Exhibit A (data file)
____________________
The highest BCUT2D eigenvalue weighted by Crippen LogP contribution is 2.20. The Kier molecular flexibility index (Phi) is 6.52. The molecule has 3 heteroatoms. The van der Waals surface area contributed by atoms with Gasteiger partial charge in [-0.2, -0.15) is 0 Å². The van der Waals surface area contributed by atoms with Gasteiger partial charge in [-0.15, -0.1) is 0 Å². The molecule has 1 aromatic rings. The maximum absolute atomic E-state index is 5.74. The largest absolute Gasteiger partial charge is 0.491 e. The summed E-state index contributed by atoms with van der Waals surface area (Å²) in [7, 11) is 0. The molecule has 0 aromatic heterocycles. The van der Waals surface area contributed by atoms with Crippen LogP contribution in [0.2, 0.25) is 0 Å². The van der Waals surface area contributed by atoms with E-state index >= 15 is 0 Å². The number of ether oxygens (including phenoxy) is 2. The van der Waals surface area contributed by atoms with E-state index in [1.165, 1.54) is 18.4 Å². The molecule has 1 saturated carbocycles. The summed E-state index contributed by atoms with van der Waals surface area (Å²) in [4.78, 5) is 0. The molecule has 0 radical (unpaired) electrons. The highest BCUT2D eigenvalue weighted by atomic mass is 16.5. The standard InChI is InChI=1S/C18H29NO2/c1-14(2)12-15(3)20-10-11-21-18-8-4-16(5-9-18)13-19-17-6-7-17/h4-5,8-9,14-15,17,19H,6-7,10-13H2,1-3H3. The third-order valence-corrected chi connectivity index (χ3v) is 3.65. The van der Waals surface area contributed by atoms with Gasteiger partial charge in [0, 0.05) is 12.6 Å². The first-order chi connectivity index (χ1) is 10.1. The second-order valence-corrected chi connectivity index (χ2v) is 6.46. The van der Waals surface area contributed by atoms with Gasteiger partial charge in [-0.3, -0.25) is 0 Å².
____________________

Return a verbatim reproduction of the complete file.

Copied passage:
The highest BCUT2D eigenvalue weighted by Crippen LogP contribution is 2.20. The Kier molecular flexibility index (Phi) is 6.52. The molecule has 3 heteroatoms. The van der Waals surface area contributed by atoms with Gasteiger partial charge in [-0.2, -0.15) is 0 Å². The van der Waals surface area contributed by atoms with Gasteiger partial charge in [-0.15, -0.1) is 0 Å². The molecule has 1 aromatic rings. The maximum absolute atomic E-state index is 5.74. The largest absolute Gasteiger partial charge is 0.491 e. The summed E-state index contributed by atoms with van der Waals surface area (Å²) in [7, 11) is 0. The molecule has 0 aromatic heterocycles. The van der Waals surface area contributed by atoms with Crippen LogP contribution in [0.2, 0.25) is 0 Å². The van der Waals surface area contributed by atoms with E-state index >= 15 is 0 Å². The number of ether oxygens (including phenoxy) is 2. The van der Waals surface area contributed by atoms with E-state index in [1.165, 1.54) is 18.4 Å². The molecule has 1 saturated carbocycles. The summed E-state index contributed by atoms with van der Waals surface area (Å²) in [4.78, 5) is 0. The molecule has 0 radical (unpaired) electrons. The highest BCUT2D eigenvalue weighted by atomic mass is 16.5. The standard InChI is InChI=1S/C18H29NO2/c1-14(2)12-15(3)20-10-11-21-18-8-4-16(5-9-18)13-19-17-6-7-17/h4-5,8-9,14-15,17,19H,6-7,10-13H2,1-3H3. The third-order valence-corrected chi connectivity index (χ3v) is 3.65. The van der Waals surface area contributed by atoms with Gasteiger partial charge in [0, 0.05) is 12.6 Å². The first-order chi connectivity index (χ1) is 10.1. The second-order valence-corrected chi connectivity index (χ2v) is 6.46. The van der Waals surface area contributed by atoms with Gasteiger partial charge in [-0.3, -0.25) is 0 Å².